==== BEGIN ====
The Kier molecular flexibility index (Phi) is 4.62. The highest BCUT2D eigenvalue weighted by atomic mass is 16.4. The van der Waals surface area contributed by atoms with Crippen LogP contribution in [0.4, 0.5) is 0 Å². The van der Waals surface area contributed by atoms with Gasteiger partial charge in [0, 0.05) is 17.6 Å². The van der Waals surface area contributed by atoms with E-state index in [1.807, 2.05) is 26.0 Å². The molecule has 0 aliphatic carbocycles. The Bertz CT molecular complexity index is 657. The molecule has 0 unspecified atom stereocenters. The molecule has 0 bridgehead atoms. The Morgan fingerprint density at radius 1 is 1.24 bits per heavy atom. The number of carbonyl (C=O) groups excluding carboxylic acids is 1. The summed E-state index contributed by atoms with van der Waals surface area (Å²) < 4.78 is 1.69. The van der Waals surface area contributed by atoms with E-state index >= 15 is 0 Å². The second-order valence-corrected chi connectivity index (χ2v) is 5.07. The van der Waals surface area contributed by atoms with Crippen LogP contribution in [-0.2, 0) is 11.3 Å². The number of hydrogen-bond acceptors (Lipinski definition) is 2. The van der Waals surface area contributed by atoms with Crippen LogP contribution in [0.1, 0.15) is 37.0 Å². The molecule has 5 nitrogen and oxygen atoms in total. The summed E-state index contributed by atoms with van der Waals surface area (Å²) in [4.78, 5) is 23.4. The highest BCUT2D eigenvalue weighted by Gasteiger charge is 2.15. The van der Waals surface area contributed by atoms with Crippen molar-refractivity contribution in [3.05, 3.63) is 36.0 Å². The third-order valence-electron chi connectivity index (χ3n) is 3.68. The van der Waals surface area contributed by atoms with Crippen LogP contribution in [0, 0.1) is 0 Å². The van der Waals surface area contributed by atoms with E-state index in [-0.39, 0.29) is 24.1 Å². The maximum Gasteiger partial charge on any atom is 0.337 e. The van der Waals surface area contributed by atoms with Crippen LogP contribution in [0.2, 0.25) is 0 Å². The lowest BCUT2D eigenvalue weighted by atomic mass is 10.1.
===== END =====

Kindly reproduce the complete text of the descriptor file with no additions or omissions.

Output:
The Kier molecular flexibility index (Phi) is 4.62. The highest BCUT2D eigenvalue weighted by atomic mass is 16.4. The van der Waals surface area contributed by atoms with Crippen LogP contribution in [0.4, 0.5) is 0 Å². The van der Waals surface area contributed by atoms with Gasteiger partial charge in [0, 0.05) is 17.6 Å². The van der Waals surface area contributed by atoms with E-state index in [1.807, 2.05) is 26.0 Å². The molecule has 0 aliphatic carbocycles. The Bertz CT molecular complexity index is 657. The molecule has 0 unspecified atom stereocenters. The molecule has 0 bridgehead atoms. The Morgan fingerprint density at radius 1 is 1.24 bits per heavy atom. The number of carbonyl (C=O) groups excluding carboxylic acids is 1. The summed E-state index contributed by atoms with van der Waals surface area (Å²) < 4.78 is 1.69. The van der Waals surface area contributed by atoms with E-state index >= 15 is 0 Å². The second-order valence-corrected chi connectivity index (χ2v) is 5.07. The van der Waals surface area contributed by atoms with Crippen LogP contribution in [-0.2, 0) is 11.3 Å². The number of hydrogen-bond acceptors (Lipinski definition) is 2. The van der Waals surface area contributed by atoms with Crippen LogP contribution in [0.1, 0.15) is 37.0 Å². The molecule has 5 nitrogen and oxygen atoms in total. The summed E-state index contributed by atoms with van der Waals surface area (Å²) in [4.78, 5) is 23.4. The highest BCUT2D eigenvalue weighted by Gasteiger charge is 2.15. The van der Waals surface area contributed by atoms with Crippen molar-refractivity contribution in [3.05, 3.63) is 36.0 Å². The third-order valence-electron chi connectivity index (χ3n) is 3.68. The van der Waals surface area contributed by atoms with Crippen LogP contribution in [0, 0.1) is 0 Å². The van der Waals surface area contributed by atoms with E-state index in [-0.39, 0.29) is 24.1 Å². The maximum Gasteiger partial charge on any atom is 0.337 e. The van der Waals surface area contributed by atoms with Crippen LogP contribution in [0.2, 0.25) is 0 Å². The lowest BCUT2D eigenvalue weighted by atomic mass is 10.1.